ETF Risks. As an ETF, the Fund is exposed to the additional risks, including: (1) concentration risk associated with Authorized Participants, market makers, and liquidity providers; (2) costs risks associated with the frequent buying or selling of Fund shares; (3) market prices may differ than the Fund’s net asset value; and (4) liquidity risk due to a potential lack of trading volume.

The TrueShares Eagle Global Renewable Energy Income ETF is also subject to the following risks:

  • Associated Risk of Investing in Renewable Infrastructure Companies. Because the Fund invests in Renewable Infrastructure Companies, the value of Fund shares may be affected by events that adversely affect companies in that industry. These can include contract counterparty defaults, adverse political and regulatory changes, poor weather conditions for renewable power generation, falling power prices, losses on financial hedges, technological obsolescence, competition and general economic conditions.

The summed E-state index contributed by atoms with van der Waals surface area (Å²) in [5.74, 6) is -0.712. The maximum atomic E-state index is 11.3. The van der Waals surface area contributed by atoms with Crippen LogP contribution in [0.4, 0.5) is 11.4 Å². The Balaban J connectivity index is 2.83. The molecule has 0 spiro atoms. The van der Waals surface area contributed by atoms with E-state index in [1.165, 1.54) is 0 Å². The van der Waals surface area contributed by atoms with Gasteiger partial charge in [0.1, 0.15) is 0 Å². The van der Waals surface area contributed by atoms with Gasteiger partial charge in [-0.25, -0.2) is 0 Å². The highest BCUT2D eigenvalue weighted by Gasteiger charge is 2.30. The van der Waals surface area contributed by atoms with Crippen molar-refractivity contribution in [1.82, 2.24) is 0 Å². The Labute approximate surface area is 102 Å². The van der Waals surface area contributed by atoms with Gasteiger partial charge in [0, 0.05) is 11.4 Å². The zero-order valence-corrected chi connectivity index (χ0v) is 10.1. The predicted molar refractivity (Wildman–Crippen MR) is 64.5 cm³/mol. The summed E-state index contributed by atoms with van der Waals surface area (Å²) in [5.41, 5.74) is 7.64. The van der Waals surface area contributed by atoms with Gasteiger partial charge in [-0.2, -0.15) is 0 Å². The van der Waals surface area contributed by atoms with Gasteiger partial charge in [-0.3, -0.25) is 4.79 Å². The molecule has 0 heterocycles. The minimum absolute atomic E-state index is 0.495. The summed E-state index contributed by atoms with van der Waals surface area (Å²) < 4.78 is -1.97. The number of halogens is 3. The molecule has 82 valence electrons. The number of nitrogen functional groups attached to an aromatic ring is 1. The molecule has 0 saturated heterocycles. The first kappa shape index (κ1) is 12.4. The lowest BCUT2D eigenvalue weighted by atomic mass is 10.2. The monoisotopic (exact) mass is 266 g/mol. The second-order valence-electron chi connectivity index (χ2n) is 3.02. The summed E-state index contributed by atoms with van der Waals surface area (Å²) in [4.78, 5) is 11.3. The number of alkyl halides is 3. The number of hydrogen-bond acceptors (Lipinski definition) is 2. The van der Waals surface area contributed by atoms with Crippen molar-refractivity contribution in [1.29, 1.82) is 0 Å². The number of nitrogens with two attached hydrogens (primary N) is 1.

• Currency Exchange Rate Risk. Changes in currency exchange rates and the relative value of non-U.S. currencies will affect the value of the Fund’s investment and the value of your Shares.
  • Foreign Securities Risk. Investments in non-U.S. securities involve certain risks that may not be present with investments in U.S. securities. For example, investments in non-U.S. securities may be subject to risk of loss due to foreign currency fluctuations or to political or economic instability.